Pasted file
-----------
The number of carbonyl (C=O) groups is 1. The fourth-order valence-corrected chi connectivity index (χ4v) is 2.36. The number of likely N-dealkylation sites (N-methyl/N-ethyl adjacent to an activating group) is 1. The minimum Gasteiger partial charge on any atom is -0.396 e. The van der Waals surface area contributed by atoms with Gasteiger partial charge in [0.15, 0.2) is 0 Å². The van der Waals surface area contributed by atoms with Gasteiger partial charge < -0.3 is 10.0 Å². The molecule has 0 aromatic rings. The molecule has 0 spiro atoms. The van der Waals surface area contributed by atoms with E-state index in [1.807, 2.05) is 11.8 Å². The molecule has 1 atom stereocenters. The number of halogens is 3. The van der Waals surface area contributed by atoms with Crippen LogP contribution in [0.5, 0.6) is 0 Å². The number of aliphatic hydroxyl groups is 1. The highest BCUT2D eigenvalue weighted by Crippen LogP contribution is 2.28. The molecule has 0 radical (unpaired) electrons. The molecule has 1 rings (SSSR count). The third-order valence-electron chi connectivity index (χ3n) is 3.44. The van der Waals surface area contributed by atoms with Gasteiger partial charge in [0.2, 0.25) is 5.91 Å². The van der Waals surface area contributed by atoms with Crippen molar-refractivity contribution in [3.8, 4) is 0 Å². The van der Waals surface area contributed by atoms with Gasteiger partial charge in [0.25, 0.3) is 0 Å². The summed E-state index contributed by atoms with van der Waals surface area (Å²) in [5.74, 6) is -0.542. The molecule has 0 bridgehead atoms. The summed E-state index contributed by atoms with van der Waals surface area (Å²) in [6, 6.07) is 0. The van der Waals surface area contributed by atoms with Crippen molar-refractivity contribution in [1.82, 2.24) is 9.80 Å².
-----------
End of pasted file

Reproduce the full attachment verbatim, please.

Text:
The number of carbonyl (C=O) groups is 1. The fourth-order valence-corrected chi connectivity index (χ4v) is 2.36. The number of likely N-dealkylation sites (N-methyl/N-ethyl adjacent to an activating group) is 1. The minimum Gasteiger partial charge on any atom is -0.396 e. The van der Waals surface area contributed by atoms with Gasteiger partial charge in [0.15, 0.2) is 0 Å². The van der Waals surface area contributed by atoms with Gasteiger partial charge < -0.3 is 10.0 Å². The molecule has 0 aromatic rings. The molecule has 0 spiro atoms. The van der Waals surface area contributed by atoms with E-state index in [1.807, 2.05) is 11.8 Å². The molecule has 1 atom stereocenters. The number of halogens is 3. The van der Waals surface area contributed by atoms with Crippen LogP contribution in [0.5, 0.6) is 0 Å². The number of aliphatic hydroxyl groups is 1. The highest BCUT2D eigenvalue weighted by Crippen LogP contribution is 2.28. The molecule has 0 radical (unpaired) electrons. The molecule has 1 rings (SSSR count). The third-order valence-electron chi connectivity index (χ3n) is 3.44. The van der Waals surface area contributed by atoms with Gasteiger partial charge in [0.2, 0.25) is 5.91 Å². The van der Waals surface area contributed by atoms with Crippen molar-refractivity contribution in [3.8, 4) is 0 Å². The van der Waals surface area contributed by atoms with Gasteiger partial charge in [0.25, 0.3) is 0 Å². The summed E-state index contributed by atoms with van der Waals surface area (Å²) in [5.74, 6) is -0.542. The molecule has 0 bridgehead atoms. The summed E-state index contributed by atoms with van der Waals surface area (Å²) in [6, 6.07) is 0. The van der Waals surface area contributed by atoms with Crippen molar-refractivity contribution in [1.82, 2.24) is 9.80 Å².